317. Necessity Of Thorough Mixing

Too much stress can hardly be laid upon the necessity of thoroughly mixing the concrete if the best results are to be attained. It has already been shown that thoroughness in mixing mortar is repaid by greatly increased strength, and the result is even more marked in the case of concrete. Every grain of sand should be coated with cement, and every piece of stone should be covered with mortar. In general, the Cost of mixing is from one-tenth to one-fifth of the total Cost of the concrete in place. If by doubling the Cost of mixing we can increase its strength more than one-tenth or one-fifth in these respective cases, or permit a corresponding decrease in the amount of cement necessary for a given result, the additional labor in mixing is justified.

318. Concrete may be mixed by hand or by machine. Opinions vary as to the comparative merits of the two systems, but as a machine properly installed usually furnishes much the cheaper method of mixing, it is usually employed. The saving by this method, however, will evidently depend upon the Cost of labor, the total amount of work to be done, and the degree of concentration of the work, or facilities for distributing the concrete. In certain sections where cheap labor is abundant, the Cost of hand mixing may be as low as machine mixing.

With proper supervision, hand mixing may be thorough, and the chief argument against it, aside from its Cost, is that such hard work is likely to be slighted. The best forms of mixers now on the market, however, give results quite equal to the best hand work.

319. Method Of Hand Mixing

We will assume that the materials have been brought within easy reach of the mixing place. If the concrete is to be mixed near the point where it is to be deposited, the mixing platform must be made portable. Three platforms, each 8 by 14 feet, built of two-inch plank or of two layers of one-inch boards, nailed to four 2x6 inch longitudinal scantlings laid flat, will be suitable for such a case. The platforms should be made without vertical sides, though if desired a narrow piece of one-inch board may be laid flat around the edges and nailed. A short piece of rope attached to each corner of the platforms, or to the ends of the longitudinal scantlings, will be found convenient in moving them. These mixing boards are placed side by side.

The sand, which may be delivered to the mixing platform in wheelbarrows, is first dumped on the board and spread evenly over the surface. If the sand is measured, the barrows should be so arranged as to hold the required amount after "striking" with a straight edge. This will make the measurement independent of the judgment of the shoveler. If the sand is delivered in cars, bottomless boxes of two or three barrels capacity, according to the proportions used, will be found more convenient for measuring than barrels. If the sand is determined by weight, which as has been shown is the more accurate method, the scales should be set at a weight which is a factor of the total weight, and but little time will be required to bring the scales to a balance for each barrow.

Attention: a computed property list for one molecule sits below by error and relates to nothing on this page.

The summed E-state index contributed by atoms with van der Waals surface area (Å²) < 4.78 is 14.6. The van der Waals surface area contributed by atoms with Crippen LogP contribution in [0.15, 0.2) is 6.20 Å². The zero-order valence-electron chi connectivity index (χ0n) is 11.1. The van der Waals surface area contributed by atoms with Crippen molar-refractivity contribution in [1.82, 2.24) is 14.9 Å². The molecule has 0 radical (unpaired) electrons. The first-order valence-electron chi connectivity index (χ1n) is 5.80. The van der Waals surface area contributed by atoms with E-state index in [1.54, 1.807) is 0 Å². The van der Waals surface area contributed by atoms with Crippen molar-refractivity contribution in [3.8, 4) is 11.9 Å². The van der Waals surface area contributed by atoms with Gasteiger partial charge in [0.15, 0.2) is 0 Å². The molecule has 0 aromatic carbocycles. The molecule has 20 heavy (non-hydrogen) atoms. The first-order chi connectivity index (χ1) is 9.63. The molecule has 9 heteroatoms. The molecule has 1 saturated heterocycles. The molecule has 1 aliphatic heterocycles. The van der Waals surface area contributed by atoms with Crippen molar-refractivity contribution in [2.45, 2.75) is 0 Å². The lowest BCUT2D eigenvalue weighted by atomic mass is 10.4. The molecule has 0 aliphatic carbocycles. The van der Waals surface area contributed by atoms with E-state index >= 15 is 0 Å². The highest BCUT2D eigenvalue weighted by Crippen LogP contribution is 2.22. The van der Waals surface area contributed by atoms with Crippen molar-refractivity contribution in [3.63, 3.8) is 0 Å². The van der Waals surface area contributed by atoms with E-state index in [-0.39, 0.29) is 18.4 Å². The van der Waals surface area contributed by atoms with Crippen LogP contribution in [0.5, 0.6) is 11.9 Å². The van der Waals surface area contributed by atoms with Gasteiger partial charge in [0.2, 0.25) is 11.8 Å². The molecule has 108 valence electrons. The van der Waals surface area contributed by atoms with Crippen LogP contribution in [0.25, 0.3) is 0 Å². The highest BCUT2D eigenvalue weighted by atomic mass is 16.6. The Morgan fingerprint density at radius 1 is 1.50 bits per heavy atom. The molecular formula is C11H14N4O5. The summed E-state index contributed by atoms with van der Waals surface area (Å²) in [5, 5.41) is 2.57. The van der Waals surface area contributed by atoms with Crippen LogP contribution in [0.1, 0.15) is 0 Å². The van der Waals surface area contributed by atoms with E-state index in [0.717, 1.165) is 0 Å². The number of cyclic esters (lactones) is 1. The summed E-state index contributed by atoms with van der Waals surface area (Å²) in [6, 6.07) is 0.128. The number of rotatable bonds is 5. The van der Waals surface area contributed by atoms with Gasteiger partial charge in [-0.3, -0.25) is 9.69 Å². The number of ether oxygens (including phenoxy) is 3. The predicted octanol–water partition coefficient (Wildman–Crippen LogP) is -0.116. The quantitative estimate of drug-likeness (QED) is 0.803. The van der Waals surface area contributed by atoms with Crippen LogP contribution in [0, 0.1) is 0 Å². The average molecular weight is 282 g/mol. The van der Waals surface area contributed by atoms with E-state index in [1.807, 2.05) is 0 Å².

If it is possible, the batch should be of such a size as to take either one or two full barrels, or a certain number of full sacks of cement. This will obviate the necessity of measuring or weighing the cement. The sand having been spread over the surface of the mixing board, the cement is dumped upon it and spread evenly over the sand. These ingredients are then mixed dry, the required amount of water is added at one time in the center of a ring formed of the dry materials, and the whole is thoroughly mixed as described under the head of mortar-making.

320. The mortar having been spread evenly over the board, the broken stone is dumped upon it and evenly distributed over the surface. Four shovelers then mix the concrete. Each shoveler starts at a corner of the board and turns each shovelful completely over, casting toward the end and spreading the mortar a little as he draws the shovel toward him. The two shovelers at each end work toward each other, and meeting at the axis of the platform, return to the side and repeat. When the four shovelers meet at the center of the board, they turn the mass again by casting toward the center in a similar manner. If in mixing the concrete it is found that sufficient water has not been used, more may be added from a rose nozzle, or sprinkling pot, previous to the last turning of the mass. The shovel should always be used at right angles to either the side or the end of the board, never diagonally; and it should always scrape the mass clean from the board, never cut it at mid-depth. From three to five turnings are required to thoroughly mix the concrete.